The number of NZ licensed fund managers has cracked the 20 mark with three new firms joining the Financial Markets Authority (FMA) roster last week.
While the FMA’s managed investment scheme (MIS) manager list has been slowly ticking over since the little-known New Ground Capital kicked off the process late last year, the addition of BNZ, Lifetime Asset Management and Milford Asset Management all in one week has added momentum to the regulatory charge.
Ralph Stewart, head of newly-launched annuity business Lifetime Retirement Income, said the MIS licensing – required for its asset management subsidiary – was a “solid process”.
“We were fortunate in that we’d done some of the heavy lifting in gaining our insurance licence – we had a lot of processes already in place,” Stewart said. “But if funds are going through licensing for the first time they could be in for a fairly lengthy experience.”
Lifetime will invest client funds principally into passive funds managed by Vanguard – with some NZ input from Harbour Asset Management.
After rolling out the flexible annuity product to financial advisers earlier this year, Stewart said the group had begun marketing direct to consumers.
He said Lifetime’s foray into the public seminar circuit launched earlier this month on the Kapiti Coast – in the heart of Wellington’s retiree belt – pulled a decent crowd on debut with almost 370 turning up.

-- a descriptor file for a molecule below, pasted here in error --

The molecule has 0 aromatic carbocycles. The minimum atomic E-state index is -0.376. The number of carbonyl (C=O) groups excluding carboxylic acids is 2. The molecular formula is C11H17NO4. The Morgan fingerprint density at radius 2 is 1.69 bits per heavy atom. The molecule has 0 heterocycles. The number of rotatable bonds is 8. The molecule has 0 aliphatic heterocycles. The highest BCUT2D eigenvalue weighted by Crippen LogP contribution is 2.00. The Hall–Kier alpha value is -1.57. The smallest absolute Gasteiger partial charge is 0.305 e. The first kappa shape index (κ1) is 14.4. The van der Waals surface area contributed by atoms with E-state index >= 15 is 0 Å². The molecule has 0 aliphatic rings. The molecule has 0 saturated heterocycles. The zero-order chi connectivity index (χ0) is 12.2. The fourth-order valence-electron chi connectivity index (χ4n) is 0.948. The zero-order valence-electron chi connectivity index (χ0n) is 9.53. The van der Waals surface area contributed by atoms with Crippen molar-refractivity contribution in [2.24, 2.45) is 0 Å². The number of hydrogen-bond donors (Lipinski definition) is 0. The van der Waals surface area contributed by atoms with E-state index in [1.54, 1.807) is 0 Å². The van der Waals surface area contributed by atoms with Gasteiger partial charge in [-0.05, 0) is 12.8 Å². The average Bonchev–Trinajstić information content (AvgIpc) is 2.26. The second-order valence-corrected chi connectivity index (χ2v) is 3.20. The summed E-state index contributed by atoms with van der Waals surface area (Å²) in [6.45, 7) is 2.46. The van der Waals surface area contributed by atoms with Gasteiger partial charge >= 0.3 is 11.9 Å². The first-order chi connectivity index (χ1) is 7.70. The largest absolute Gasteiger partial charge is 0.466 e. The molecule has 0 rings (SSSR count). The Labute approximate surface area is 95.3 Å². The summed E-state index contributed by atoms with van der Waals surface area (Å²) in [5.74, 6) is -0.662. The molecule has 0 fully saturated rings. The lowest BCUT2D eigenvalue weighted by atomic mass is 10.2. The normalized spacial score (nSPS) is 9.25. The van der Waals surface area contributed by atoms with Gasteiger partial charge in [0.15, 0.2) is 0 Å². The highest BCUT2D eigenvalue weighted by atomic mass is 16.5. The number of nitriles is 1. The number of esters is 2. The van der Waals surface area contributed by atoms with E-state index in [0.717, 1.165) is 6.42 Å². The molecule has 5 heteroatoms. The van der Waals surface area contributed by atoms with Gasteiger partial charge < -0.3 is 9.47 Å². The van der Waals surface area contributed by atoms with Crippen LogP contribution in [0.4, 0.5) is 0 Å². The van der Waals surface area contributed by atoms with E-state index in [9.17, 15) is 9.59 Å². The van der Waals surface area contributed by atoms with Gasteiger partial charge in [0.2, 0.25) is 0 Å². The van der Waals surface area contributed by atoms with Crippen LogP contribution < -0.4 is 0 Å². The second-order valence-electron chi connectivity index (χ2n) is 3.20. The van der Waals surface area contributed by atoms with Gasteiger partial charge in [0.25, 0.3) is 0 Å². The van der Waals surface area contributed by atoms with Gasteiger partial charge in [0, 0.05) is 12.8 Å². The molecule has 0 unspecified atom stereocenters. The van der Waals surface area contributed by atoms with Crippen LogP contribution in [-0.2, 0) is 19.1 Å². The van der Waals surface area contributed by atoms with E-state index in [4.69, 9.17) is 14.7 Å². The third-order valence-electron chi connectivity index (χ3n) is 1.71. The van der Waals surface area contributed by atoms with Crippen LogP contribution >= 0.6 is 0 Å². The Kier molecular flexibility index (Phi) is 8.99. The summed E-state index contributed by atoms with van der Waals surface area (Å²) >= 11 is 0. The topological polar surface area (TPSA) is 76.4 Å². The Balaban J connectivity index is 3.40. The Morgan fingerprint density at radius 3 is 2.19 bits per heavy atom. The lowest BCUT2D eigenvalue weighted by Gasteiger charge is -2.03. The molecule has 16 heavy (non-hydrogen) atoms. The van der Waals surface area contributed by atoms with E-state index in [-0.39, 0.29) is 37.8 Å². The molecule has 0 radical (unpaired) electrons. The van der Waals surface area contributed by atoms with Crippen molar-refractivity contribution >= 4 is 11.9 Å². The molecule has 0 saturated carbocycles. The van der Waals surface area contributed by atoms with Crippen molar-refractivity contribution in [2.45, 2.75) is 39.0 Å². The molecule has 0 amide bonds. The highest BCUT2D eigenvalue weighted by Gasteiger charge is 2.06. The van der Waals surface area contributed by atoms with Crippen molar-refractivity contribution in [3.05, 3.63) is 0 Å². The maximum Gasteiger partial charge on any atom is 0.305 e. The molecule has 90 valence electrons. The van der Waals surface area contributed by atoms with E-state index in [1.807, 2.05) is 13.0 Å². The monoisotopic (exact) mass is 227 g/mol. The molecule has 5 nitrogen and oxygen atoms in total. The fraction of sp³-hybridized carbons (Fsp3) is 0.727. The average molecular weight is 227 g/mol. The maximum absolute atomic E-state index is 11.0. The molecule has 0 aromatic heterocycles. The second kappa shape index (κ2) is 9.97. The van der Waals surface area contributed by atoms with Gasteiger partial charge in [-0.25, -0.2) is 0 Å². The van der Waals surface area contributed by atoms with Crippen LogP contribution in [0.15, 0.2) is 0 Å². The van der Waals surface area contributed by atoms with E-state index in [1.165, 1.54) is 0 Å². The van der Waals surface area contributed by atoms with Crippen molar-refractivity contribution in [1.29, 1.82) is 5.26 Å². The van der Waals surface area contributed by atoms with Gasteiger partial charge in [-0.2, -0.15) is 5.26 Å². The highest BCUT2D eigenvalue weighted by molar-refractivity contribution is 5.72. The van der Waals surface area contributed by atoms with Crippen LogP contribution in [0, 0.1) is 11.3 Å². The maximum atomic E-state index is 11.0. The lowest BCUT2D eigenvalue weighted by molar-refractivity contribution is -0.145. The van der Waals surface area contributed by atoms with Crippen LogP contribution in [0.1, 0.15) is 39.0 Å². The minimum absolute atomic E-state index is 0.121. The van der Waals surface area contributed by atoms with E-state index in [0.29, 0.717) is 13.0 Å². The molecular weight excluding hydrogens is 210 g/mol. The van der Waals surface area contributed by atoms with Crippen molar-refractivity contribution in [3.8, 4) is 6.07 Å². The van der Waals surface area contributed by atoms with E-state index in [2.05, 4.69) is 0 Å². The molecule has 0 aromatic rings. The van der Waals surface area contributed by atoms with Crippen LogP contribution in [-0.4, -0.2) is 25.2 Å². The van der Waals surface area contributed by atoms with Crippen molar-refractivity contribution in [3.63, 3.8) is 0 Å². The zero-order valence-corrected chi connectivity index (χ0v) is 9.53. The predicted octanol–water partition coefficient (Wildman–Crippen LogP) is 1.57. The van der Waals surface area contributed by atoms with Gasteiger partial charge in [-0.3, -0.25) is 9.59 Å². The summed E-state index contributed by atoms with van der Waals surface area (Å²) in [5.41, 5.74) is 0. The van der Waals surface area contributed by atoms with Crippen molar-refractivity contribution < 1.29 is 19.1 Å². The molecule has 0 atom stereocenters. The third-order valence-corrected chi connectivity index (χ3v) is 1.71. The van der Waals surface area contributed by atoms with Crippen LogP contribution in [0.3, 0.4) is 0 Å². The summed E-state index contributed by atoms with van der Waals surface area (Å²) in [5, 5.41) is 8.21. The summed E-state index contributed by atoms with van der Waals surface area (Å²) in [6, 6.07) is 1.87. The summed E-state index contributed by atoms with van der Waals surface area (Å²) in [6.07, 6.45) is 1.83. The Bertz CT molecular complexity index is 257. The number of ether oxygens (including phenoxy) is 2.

After weathering a storm over alleged market manipulation charges from the FMA last year, Milford received better news from the regulator this month with its licence approval.
In a statement, departing Milford managing director, Anthony Quirk, said the MIS licence “reinforces our commitment to good governance and our focus on strong investment, compliance and operational processes and systems”.
“This is another milestone for our business after being granted a Discretionary Investment Management Service Licence (DIMS) late last year for Milford’s Private Wealth Advisory business,” Quirk said. “We see the current evolution in the regulatory environment for our industry as a very positive step in increasing investor confidence.”
He said Milford planned to roll out MIS-compliant products in the third quarter of this year.
Retail fund managers wishing to operate under the Financial Markets Conduct Act (FMC) regime have until December this year to complete MIS licensing.
Rob Everett, FMA chief, warned the industry this February that MIS applications would require at least two months to process, suggesting early October would be the final cut-off date.
“There’s no excuse for any investment manager to turn up at the last-minute with a sub-par [MIS] application,” Everett said at the time. “They will get an unsympathetic hearing from the FMA.”